Tuesday, December 30, 2008

Paris' Best #2: Versailles Estate (Introduction)

 The second best thing to do in Paris, in our opinion, isn't actually in Paris. It's an hour train ride southwest of Paris - the Versailles Estate. If you have one day in Paris, see the Louvre. If you have two days, see the Louvre on day one and Versailles on day two.

To get to Versailles, we took the Metro to the Invalides stop and bought a round-trip RER train ticket from Paris to Versailles-Rive Gauche. This ticket also included entrance to Versailles. It took about 15 minutes in line to get the tickets, but the time passed quickly because immediately to our left was a temporary booth set up that had a sign in French: "Shoes 3 Euros". Women getting off the metro and the trains were swarming that booth - women of all sizes, shapes, origins, and social statuses. It was quite a sight to see.

 Once we had the tickets, we boarded the C Line and spent the next hour watching the French countryside as we made our way to Versailles. It is an easy walk from the Versailles-Rive Gauche station to the palace entrance, I would say about a half-mile. There are a few cafes and at least one film/battery stop along the way (I should know, we stopped for batteries!).

The front of the chateau was completely swamped with tourists when we arrived - the photos you see here were actually taken later in the afternoon when we were exiting, getting ready to take the train back. There was a very long line of people behind the baricade in the photo to the right and just inside the gray doors is a metal detector - your first stop after the ticket-taker.

 We'll get to the interior of the chateau in the next post - for now, we will show you around the exterior. Here is a close-up of one of the statues that line the roof. As you can see, it is rather weather-worn. The exterior of the chateau is under rennovation (almost the entire front side is behind scaffolding and cloth), so I'm sure they will be restoring this fellow shortly.
 Here is a larger gathering of roof statues. You can see that even the water downspouts are artistic - notice the spout coming out of the animal's mouth. Note I said artistic, maybe not tasteful (you be the judge).
 If you stand at the center front of the chateau and look back towards the city and the train station from wence we came, this is what you would see. The large white-tarped building appears to be under rennovation also, and somewhere (to the left?) they appear to be building an entirely new visitor entrance.
 Being the nosy person that I am, I could not resist sticking my head and camera behind the scaffolding and canvas to see what was being done. As you can see, the restoration on this section looks about ready to be revealed.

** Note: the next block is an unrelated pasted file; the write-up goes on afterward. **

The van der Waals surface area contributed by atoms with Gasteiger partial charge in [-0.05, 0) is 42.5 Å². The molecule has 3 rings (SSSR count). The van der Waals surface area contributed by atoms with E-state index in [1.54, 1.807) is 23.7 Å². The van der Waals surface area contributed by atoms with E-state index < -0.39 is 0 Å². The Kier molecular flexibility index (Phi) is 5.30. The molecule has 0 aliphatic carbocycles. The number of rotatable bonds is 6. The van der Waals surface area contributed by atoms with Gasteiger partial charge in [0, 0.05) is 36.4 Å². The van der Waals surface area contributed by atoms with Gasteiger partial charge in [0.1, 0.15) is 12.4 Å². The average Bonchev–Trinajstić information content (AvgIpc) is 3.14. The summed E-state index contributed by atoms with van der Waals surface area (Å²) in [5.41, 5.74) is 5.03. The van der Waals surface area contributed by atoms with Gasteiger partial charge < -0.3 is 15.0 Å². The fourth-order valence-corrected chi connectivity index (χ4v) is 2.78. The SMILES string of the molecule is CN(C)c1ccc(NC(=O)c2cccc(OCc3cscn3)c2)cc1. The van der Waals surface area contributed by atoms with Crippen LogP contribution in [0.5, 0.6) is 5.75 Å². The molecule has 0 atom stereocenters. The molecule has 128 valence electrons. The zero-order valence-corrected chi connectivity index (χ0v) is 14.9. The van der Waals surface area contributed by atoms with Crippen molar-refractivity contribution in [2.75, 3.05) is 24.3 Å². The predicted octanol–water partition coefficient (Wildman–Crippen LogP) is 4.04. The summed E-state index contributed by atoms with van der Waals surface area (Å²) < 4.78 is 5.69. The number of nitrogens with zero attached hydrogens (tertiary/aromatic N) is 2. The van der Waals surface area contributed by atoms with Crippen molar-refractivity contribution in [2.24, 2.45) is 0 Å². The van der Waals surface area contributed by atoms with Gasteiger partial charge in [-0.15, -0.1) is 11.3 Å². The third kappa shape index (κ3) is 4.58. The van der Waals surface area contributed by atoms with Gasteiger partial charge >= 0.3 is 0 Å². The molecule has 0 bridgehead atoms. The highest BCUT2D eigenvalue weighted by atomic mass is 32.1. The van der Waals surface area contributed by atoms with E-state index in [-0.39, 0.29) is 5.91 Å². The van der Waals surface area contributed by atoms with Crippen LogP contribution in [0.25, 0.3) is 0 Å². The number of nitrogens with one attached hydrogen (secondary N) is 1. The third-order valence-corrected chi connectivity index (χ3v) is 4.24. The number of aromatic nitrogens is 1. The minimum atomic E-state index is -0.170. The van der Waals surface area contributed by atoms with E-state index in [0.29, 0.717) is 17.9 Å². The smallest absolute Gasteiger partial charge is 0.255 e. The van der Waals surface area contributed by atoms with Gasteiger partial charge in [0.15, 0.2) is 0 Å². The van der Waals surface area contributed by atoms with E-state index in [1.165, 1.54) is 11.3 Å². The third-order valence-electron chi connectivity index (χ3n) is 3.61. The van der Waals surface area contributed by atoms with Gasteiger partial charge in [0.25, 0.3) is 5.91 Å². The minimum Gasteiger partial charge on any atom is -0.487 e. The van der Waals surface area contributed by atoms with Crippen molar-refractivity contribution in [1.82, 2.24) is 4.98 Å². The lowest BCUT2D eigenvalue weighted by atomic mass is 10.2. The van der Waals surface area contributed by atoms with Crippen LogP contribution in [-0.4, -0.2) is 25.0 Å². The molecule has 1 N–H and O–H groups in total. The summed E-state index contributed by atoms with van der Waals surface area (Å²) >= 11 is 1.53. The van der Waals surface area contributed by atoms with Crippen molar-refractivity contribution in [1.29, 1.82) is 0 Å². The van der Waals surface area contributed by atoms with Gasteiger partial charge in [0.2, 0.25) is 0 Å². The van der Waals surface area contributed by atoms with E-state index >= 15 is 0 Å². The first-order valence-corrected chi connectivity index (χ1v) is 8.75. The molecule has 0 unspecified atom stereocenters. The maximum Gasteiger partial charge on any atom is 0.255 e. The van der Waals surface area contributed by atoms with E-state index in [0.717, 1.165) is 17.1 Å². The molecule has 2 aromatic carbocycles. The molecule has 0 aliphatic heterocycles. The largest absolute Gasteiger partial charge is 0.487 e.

I turned my head the other direction behind the canvas and took this picture. Yep, almost complete!
 As I said, most of these pictures were taken towards the end of the day, and here is one group of school kids lined up for a much needed rest and head count. I am not sure why I took the picture, but I knew there was a good shot in there somewhere....
 ...And I was right. Look at the two boys comparing cell phone pictures - very nice! The boy in the red shirt had spotted me, even though the camera was up for just 5 seconds to snap the photo. The chaperones look ready to go home.
 There were an amazing number of tour groups going through Versailles - we saw about 50 tour buses out front. It really made seeing the chateau rather miserable, as you'll see in the next post. I think our big mistake was going on Tuesday. Versailles is closed on Monday, so I am speculating that everyone who wanted to go Monday showed up along with Tuesday's crowd, so Versailles was twice as busy. Lesson learned: don't go on Tuesday!

*** NOTE 8/20/08: I spoke with my friend Brandon who happened to be at Versailles the Sunday after we went!! There were about 100 people waiting to get into the Chateau on Tuesday when we were there, but he said that the line was several hundred people long and stretched all the way across the cobblestones to the edge of the tour buses when he went on Sunday. It was so bad that he and his wife did not go to the Chateau. Maybe Tuesday isn't so bad after all... ***

 Here are a few of the pamphlets that they handed us while we were there. The most interesting one is the first one, which shows a map of the entire grounds. This may be a useful reference for the next couple of posts.

Time Required: 6-8 hours
Stairs, Chateau: 25-50
Stairs, Trainon: less than 25
Walking Required: approximately 1 mile in gardens from Chateau to Trianon
What to bring: camera, water, walking shoes, money for lunch
Photos In This Post: Olympus Canon S5 IS

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